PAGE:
• Earthlink Hungry for Customers: Although ISP Earthlink’s broadband business is expanding, its flagship dial-up business is flat or shrinking, down from 4.3 million to 4.2 million customers. That puts them behind AOL (34 million) and United (5.2 million with 9.5 percent growth). So the company is buying customers by buying other ISPs. The latest is PeoplePC, whose business model was to sell Internet access at the same rates as everyone else, but throw in a PC. Great idea. EarthLink is paying about $80 a head for PeoplePC's 560,000 customers. It’s not a sure deal that those customers, currently paying $13 a month, will migrate to Earthlink’s $22 a month service without at least some grumbling. United charges $10. You do the math.

  • If You Can’t Beat ‘Em, Join ‘Em: Nokia, up until now primarily a purveyor of TDMA and GSM-based phones, has released its first-ever phones that can work on Qualcomm's CDMA2001xrtt 3G standard. The Nokia 6370 will cost $99 and is available in only Denver and Phoenix. Also, at long last, the Nokia Communicator is finally available in the US to VoiceStream users. The Communicator is the quintessential converged phone, with a full keyboard, PDA functions, and wide color screen.

  • RIM Sues Good: I guess Good ain’t good enough. RIM, maker of the popular Blackberry always-on email pager/PDA, is claiming Good is violating four of its patents: one “for a method and apparatus to remotely control gateway functions in a wireless data communications network”; a second that “relates to a method and system for loading an application program on a device”; a third that “relates to a method and system for transmitting data files between computers in a wireless data communications environment”; and a fourth that “relates to a mobile device that is optimized for use with thumbs.”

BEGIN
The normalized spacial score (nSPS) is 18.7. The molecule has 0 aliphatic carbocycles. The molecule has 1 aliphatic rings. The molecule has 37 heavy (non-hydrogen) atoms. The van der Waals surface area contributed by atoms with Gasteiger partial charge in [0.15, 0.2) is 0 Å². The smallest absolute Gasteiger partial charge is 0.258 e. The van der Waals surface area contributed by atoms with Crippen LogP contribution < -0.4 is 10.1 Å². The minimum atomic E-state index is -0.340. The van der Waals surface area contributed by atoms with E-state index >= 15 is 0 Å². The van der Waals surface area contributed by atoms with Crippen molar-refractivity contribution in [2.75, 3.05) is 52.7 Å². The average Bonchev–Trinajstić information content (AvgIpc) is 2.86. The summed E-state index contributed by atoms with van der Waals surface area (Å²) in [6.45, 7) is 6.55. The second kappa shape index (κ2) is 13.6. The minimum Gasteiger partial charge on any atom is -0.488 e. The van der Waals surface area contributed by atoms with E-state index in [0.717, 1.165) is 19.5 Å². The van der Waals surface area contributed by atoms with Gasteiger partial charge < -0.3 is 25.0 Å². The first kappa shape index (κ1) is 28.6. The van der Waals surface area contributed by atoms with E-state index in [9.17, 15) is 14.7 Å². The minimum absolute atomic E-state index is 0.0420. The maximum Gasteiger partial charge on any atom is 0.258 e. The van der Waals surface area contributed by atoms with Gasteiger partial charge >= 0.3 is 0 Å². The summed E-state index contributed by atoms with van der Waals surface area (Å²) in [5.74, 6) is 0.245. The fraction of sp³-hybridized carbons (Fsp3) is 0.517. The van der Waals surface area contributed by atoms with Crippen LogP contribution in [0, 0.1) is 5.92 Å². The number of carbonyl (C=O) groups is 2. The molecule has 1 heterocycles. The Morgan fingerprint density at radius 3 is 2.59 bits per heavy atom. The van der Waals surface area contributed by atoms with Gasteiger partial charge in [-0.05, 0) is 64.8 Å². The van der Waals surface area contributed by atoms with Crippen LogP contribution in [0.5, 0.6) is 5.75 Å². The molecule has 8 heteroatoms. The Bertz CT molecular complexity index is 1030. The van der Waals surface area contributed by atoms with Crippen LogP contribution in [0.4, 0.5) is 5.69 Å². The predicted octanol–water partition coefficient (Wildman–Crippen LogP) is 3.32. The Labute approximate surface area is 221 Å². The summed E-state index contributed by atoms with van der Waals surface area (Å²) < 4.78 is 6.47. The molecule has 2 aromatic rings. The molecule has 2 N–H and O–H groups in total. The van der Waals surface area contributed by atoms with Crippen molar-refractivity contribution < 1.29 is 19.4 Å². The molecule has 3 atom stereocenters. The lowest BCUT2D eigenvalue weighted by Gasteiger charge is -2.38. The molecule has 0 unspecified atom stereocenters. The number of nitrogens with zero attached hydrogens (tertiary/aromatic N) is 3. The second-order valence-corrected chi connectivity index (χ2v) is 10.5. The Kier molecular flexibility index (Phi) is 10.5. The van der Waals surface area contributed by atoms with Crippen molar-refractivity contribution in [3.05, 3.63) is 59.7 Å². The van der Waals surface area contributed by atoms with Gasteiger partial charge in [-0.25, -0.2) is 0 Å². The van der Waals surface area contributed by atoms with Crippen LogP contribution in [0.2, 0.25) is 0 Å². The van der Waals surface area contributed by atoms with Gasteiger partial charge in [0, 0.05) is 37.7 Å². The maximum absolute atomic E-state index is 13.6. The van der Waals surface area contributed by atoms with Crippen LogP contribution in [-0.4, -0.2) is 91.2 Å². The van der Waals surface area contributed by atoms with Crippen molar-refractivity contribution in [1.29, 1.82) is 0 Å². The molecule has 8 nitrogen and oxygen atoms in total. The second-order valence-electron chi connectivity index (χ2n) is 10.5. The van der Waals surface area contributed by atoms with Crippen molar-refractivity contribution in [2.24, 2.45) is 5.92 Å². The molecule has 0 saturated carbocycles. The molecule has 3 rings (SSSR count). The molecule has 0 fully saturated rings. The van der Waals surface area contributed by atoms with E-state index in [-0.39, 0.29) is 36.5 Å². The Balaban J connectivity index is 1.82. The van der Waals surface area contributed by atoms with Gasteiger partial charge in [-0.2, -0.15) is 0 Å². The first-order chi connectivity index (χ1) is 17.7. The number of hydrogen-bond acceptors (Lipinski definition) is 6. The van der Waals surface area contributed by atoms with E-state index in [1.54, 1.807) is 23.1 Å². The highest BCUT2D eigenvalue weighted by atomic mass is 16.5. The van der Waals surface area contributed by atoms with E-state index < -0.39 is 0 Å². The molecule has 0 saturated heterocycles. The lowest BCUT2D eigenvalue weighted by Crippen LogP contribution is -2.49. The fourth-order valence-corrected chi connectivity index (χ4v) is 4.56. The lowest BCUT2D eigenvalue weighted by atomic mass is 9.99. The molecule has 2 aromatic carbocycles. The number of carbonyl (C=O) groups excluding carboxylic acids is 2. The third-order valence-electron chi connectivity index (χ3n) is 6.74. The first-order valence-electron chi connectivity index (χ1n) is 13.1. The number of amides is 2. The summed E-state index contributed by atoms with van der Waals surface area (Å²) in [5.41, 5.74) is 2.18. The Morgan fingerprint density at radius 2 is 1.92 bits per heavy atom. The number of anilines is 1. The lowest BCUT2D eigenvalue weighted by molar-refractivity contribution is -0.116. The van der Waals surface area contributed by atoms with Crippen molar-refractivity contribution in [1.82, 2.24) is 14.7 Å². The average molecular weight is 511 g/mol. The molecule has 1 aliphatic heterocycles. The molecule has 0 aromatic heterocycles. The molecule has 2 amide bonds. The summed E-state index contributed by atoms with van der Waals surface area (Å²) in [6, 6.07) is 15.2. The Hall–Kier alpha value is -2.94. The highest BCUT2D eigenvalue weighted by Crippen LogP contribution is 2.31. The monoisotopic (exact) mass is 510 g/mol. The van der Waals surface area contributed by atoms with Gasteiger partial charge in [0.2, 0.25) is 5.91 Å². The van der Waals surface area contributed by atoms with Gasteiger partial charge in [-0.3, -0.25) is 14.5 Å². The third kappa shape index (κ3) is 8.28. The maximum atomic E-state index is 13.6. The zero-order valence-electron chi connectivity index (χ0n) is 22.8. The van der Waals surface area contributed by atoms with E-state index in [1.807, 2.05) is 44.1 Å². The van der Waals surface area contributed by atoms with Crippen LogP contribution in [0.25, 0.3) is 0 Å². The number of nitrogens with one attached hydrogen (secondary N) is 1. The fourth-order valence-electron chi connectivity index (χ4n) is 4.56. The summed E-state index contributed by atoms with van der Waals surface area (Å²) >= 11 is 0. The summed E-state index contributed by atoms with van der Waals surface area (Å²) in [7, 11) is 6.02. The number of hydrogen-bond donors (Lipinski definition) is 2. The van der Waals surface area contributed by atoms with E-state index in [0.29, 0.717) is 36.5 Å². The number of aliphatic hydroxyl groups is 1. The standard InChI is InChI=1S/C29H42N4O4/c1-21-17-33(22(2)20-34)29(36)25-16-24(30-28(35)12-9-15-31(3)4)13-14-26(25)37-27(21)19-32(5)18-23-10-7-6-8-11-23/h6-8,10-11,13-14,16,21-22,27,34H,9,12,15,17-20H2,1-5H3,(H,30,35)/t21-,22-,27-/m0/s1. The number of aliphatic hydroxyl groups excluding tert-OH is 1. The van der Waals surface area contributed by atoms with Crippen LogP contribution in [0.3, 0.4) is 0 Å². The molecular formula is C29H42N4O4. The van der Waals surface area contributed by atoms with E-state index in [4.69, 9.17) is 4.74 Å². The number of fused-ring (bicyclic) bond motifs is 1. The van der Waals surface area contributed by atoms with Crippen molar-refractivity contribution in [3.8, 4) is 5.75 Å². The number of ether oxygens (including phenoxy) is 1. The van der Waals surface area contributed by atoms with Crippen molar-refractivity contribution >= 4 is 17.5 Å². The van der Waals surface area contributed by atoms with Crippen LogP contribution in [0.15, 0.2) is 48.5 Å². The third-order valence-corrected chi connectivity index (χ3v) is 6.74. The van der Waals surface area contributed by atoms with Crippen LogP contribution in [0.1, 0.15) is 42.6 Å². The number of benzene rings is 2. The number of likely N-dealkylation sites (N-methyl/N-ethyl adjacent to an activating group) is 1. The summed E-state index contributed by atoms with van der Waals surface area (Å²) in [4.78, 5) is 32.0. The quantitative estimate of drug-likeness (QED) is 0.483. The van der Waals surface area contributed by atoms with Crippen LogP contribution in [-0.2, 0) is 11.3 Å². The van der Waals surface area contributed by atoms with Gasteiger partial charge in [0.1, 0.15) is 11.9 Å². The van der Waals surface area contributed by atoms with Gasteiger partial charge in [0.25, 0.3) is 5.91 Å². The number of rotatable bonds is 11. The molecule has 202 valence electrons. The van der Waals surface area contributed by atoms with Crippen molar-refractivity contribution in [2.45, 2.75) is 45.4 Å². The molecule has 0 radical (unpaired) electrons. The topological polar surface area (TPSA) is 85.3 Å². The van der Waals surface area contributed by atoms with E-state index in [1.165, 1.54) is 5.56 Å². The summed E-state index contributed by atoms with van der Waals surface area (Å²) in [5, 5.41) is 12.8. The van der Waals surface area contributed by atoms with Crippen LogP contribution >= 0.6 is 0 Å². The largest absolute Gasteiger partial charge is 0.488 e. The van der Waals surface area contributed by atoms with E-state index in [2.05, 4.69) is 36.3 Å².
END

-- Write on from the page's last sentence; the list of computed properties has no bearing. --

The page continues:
Regular readers know what I think of the overly broad patents the clueless USPTO has been issuing in information technology. RIM has taken this practice to a new level, receiving 40 patents and even patenting a “removable retaining clip assembly,” known to you as a pager belt clip. The language in this patent is really pretty funny. The device is described as:

    a) providing a clip assembly having a recess, and the recess having a tab;

    b) providing a panel defining an aperture, and having a tongue located in the aperture and having a slot configured to mate with the tab; and

    c) directing the clip assembly into the aperture so that the tongue mates with the recess and the tab mates with the slot, thereby to attach the clip assembly to the panel.

    The Alert SNS Reader who sends in the most concise, plain language revision of this description will be featured in the next SNS.

    In a somewhat related matter, I received a cease and desist notice from a lawyer for McLaughlin & Associates asking me to change the description of P2P vendor Kontiki in my P2P4B2B directory of peer-to-peer companies. Seems M&A has trademarked the phrase “Personal Delivery®*” and Kontiki used the term in describing their network. I merely repeated the phrase in my description and I get lawyers on me.

    Let’s keep it together here, people. I’ve half a mind to trademark the word “the™”: “relates to a method and system for denoting particular, specified persons or things.”
    * Personal Delivery® is a registered trademark of McLaughlin & Associates.

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In the unlikely event that you want more of my opinions, I’ve started a Weblog. It’s the fashionable thing for pundits to do, and I’m doing it too. A Weblog is a datestamped collection of somewhat random thoughts and ideas assembled on a Web page. If you’d like to subject the world to your thoughts, as I do, you can create your own Weblog. You need to have a Web site that allows you FTP access, and the free software from This allows you to right click on a Web page and append your pithy thoughts to your Weblog.

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In Memoriam

Gerald M. Ellsworth

March 14, 1928 - July 5, 2003

In Memoriam

Jane C. Ellsworth

July 20, 1928 - July 20, 2003